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Household product labelling insufficient for allergy sufferers

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23rd Oct 2012
Niamh Mullen   all articles by this author

INGREDIENT labelling of household products in Australia is inadequate, making it difficult for sensitised people to avoid exposure to allergens, dermatologists say.

A review of data from 6845 patients patch-tested in Sydney and Melbourne between 1993 and 2006 found the most common preservative allergen was formaldehyde (4.6%).

The other common allergens were Euxyl K400 (3.3%), quaternium-15 (2.9%), diazolidinyl urea (2.4%), and methylchloroisothiazolinone/methylisothiazolinone (2.3%) – all found in common cosmetic, personal care and household products.

But while cosmetics and therapeutic goods must list all ingredients, the same rules do not apply to household products, “thus preventing sensitised individuals from properly assessing their exposure”, according to the authors from the Skin and Cancer Foundation and the Dermatology Department at Liverpool Hospital.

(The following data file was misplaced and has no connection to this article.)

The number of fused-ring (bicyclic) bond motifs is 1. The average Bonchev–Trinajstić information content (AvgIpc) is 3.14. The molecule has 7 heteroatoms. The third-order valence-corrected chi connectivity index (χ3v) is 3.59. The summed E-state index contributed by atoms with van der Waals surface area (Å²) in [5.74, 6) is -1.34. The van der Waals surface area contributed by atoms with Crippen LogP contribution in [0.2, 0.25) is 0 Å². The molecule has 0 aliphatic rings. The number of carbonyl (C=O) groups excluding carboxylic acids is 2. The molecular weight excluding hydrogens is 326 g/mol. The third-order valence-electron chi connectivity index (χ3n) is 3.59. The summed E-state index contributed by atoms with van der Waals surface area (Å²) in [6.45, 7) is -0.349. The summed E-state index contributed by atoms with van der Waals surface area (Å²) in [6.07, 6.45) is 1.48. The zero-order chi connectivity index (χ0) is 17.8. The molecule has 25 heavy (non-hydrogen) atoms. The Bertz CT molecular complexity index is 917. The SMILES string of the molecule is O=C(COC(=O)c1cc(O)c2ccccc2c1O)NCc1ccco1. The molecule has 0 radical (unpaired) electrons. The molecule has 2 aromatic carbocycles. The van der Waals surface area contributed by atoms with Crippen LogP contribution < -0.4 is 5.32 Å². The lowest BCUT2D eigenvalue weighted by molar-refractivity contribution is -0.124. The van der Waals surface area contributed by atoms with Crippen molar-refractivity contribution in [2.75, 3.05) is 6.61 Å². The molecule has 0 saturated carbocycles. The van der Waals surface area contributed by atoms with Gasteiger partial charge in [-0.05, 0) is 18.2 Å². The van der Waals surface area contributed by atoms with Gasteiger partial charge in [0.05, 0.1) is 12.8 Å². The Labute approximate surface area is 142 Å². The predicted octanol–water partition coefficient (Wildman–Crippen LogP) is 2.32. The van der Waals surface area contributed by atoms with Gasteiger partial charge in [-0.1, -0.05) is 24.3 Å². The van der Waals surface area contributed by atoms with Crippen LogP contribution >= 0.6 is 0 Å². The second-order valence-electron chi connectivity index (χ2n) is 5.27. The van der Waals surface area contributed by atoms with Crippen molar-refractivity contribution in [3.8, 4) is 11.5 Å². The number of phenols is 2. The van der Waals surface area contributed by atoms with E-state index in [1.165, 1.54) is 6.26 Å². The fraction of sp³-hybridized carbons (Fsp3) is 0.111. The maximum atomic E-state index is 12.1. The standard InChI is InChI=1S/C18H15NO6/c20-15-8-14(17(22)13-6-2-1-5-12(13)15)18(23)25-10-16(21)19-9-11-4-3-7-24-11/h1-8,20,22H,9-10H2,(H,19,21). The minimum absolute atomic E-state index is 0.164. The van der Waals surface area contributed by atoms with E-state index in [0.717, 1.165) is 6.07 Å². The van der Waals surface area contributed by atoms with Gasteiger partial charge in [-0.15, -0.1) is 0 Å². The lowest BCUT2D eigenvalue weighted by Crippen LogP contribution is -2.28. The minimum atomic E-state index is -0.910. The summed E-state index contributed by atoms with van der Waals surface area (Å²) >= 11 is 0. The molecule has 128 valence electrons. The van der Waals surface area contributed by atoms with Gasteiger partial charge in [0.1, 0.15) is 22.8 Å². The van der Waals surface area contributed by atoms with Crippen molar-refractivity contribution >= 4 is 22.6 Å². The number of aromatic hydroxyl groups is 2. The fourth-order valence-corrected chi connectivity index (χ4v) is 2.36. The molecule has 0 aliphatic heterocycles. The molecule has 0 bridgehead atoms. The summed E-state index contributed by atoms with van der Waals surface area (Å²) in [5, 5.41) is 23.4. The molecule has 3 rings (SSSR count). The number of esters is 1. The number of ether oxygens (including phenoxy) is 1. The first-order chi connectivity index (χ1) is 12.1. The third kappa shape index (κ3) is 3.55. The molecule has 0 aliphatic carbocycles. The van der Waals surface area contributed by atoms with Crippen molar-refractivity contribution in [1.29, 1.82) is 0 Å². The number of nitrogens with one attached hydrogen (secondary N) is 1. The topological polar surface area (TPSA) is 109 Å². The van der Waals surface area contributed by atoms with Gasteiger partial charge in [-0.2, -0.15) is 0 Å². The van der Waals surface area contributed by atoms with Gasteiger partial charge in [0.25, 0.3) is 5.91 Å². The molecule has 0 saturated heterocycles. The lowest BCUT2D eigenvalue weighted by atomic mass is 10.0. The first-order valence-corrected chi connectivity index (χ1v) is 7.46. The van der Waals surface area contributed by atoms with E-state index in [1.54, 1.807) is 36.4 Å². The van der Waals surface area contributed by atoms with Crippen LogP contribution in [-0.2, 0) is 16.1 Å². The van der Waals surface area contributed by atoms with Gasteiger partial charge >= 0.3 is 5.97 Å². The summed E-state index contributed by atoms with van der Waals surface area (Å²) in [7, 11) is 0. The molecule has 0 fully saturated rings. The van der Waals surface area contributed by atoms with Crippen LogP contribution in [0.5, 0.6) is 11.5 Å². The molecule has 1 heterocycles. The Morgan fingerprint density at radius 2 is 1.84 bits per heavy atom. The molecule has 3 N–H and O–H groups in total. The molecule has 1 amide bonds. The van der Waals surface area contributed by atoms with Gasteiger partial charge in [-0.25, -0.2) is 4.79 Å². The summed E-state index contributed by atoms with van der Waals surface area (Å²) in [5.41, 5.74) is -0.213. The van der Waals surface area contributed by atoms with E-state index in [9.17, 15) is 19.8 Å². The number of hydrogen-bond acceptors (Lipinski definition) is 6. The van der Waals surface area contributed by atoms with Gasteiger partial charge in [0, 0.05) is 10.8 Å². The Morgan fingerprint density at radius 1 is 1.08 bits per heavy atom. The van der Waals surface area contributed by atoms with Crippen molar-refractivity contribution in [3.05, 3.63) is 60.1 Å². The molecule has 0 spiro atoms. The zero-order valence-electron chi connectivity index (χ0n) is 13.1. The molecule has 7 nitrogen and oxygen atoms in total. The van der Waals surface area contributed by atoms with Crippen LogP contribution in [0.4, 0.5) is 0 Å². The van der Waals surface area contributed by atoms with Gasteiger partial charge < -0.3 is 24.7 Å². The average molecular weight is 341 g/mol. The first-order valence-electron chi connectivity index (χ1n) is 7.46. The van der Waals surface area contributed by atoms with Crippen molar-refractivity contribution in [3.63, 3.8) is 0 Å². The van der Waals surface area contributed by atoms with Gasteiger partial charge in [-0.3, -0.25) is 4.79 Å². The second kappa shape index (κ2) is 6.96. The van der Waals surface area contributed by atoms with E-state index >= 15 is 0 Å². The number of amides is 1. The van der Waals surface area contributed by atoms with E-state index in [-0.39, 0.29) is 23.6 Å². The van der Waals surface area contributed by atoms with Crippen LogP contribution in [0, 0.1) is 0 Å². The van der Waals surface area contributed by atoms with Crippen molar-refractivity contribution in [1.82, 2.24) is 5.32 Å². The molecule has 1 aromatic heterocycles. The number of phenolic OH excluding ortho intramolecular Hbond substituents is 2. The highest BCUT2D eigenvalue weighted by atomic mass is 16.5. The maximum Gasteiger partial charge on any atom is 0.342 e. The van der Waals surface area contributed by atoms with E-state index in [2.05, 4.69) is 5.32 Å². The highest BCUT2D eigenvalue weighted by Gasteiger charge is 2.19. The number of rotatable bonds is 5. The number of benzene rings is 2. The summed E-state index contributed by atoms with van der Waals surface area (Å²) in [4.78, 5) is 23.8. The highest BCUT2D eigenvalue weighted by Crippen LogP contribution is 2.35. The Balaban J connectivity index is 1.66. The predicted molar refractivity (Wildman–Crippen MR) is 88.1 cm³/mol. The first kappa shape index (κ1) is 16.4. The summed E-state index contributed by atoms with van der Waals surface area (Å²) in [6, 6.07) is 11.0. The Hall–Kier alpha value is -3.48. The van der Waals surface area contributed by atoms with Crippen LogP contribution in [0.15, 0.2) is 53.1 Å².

Formaldehyde can be used to a maximum concentration of 0.2% in cosmetics, 0.1% in oral hygiene products, 5% in nail hardeners and 0.005% in aerosols sprays. It is also a schedule 2 medicine, where there is no restriction on the concentration, allowing pathologists and embalming industries to use it to preserve tissue.

However the researchers said doctors in Australia still used it occasionally as a topical treatment for verruca vulgaris in concentrations up to 35%.

“Using such high concentrations repeatedly on inflamed skin could cause formaldehyde sensitisation and such a practice is to be discouraged,” they wrote.

The research also showed the rate of chloroacetamide allergy was higher than reported in Europe at 2.1%. An EU report on cases, including Australian data, found links to use of sorbolene lotion, roll-on deodorant, wall paint, leather shoes and anti-wrinkle serum.

The authors said Australian doctors often recommended sorbolene products to patients with eczema.

“Although the chloroacetamide concentration used is low (0.07%), it may be sufficient to cause sensitisation in compromised skin, especially when used repeatedly.”

Australasian J of Dermatology 2012; online 22 Oct

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